Environment, Education, Energy: Policy to People

Why Oklahoma is Closing Parks for the First Time in Almost 10 Years

Oklahoma hasn’t shuttered a state park in nine years, and it’s been 20 years since we’ve seen the scope of parks closures announced in early 2011.

In March, the Oklahoma Tourism and Recreation Department said it would close seven state parks, reducing its park total to 35 from 42. The department’s Executive Director Deby Snodgrass said the move would save taxpayers about $660,000 per year.


A man rides an ATV across the sand at Beaver Dunes, a former state park recently acquired by the City of Beaver.

The department has had its budget cut by more than 22 percent since 2009, and was anticipating its budget to shrink another 3 percent this year, Snodgrass said.

Six of the seven doomed parks were in eastern Oklahoma.

The parks — Adair, Boggy Depot, Heavener Runestone, Brushy Lake, Beaver Dunes, Wah-Sha-She and Lake Eucha — were among the 20 least-attended in 2011, according to tourism data.

Data: Department of Tourism and Recreation. Map: Matt Stiles, NPR

Silver River Canoe Trails near Miami has shown the biggest attendance decline over the last seven years. Tucker Tower, near Lake Murray and Ardmore, saw a huge jump in attendance in the same time period.

While no longer considered state parks, none of the parks are actually closing. Cities assumed management of five of the parks; American Indian tribes took on the other two.

Oklahoma’s last park closure came in 2002, when the state handed the Quartz Mountain Resort Park/Golf Course over to the state’s Higher Education Board of Regents in a bill authored by late state Sen. Robert M. Kerr, D-Altus.

Kerr hoped reconfiguring the historically money-losing resort as an educational conference center would help it attract endowments and grants.

Scores of state-run parks, museums and historical sites were shut down in 1991, a dozen of which were transferred to the Oklahoma Historical Society. Operations at 14 other state-run sites were transferred or discontinued all together that year.

J. Stephen Conn / Flickr

A former state park, the Washita Battlefield near Cheyenne became a part of the National Parks System in 1996.

Beyond their poor attendance records, data show the parks slated for closure this year were among the 10 that generated the least revenue from activity fees, such as those levied for camping, hooking up RVs or using boat ramps.

All together, the seven former state parks only made $122,628 in FY 2011, less than 1 percent of total parks revenue, tourism data show.

Cities and tribes are just starting to account for the new parks in their budgets, so it’s unclear if the public will see any increases in fees associated with park activities. But some of the parks’ new owners are already discussing whether to cut back on park services and employees.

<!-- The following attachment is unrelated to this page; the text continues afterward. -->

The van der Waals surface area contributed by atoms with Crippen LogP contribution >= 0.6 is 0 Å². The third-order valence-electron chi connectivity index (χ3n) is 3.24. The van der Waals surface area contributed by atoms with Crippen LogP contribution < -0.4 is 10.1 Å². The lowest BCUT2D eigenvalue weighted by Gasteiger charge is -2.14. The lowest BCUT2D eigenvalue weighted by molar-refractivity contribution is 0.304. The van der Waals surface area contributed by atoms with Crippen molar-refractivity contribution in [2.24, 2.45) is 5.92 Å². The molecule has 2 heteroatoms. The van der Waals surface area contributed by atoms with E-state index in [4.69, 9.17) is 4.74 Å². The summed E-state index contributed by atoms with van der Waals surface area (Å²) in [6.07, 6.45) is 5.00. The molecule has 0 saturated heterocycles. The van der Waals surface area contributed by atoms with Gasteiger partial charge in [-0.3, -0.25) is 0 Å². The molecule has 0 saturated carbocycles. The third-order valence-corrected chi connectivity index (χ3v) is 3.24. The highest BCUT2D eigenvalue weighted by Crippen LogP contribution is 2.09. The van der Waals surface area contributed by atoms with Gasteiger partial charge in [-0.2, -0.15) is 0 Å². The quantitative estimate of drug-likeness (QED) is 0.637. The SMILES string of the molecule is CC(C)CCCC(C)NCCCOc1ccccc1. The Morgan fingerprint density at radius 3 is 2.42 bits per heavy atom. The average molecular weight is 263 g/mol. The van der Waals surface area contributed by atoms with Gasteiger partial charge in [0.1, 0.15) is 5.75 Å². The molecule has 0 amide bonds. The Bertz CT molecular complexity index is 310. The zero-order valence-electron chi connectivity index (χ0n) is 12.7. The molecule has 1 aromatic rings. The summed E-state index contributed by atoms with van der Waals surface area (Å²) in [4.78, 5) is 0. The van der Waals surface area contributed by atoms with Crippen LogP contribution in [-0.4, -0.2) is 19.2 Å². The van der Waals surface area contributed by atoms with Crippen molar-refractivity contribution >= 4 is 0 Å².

The City of Sallisaw, which recently acquired Brushy Lake, has reduced the park’s annual bill to about $70,000 from more than $231,000. But City Manager Bill Baker is already lamenting the loss of funding that could have been spent on other city salaries or equipment — like police cars.

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  • The state of Okla. has not been maintaining our parks and lakes for YEARS. Just what they did with any funding anyone can guess, They have lied, cheated, exploited, used ,and abused . This is about the only family thing we have left . How dare the leaders of this state let them go to crap, spend funding, and then try to close them. How about Governor Fallin stops charging her personal vacations ,etc. to the state ? How about the legislation find cuts within their doors and leave the parks alone. What a bunch of disgusting trash we have in office. They all need to be removed.I have just visited GoPetition and found the following page very interesting:



  • you know why attendance went down? Because the state of Okla. stopped maintaining them. Because the water was so nasty it would make people sick and was unsafe. You disgust me Okla, No other state has stepped so low.

    • defendlaketexoma

      This is exactly what is happening, and it’s part of the Privatization Scam. Cut public funding, let the park deteriorate into a blighted condition, watch the public become disgusted with the lousy conditions and then announce a new “public-private partnership.” That ‘s the first step toward losing control of these public assets, boldly violating the Public Trust Doctrine, on behalf of the corporations and private interests who fund their political campaigns. Privatization is Theft when you look at all the laws that are being broken to essential steal them away from the public.

  • The city just claimed to have an over abundance of money and that they aren’t sure what to do with it. Here is the answer. Apply it to our state lakes and parks. The state wants to put it on the city and the city on the state. I thought they were both on the same team. I have e-mailed them both and NEITHER will even reply . They will string this along until the money disappears.

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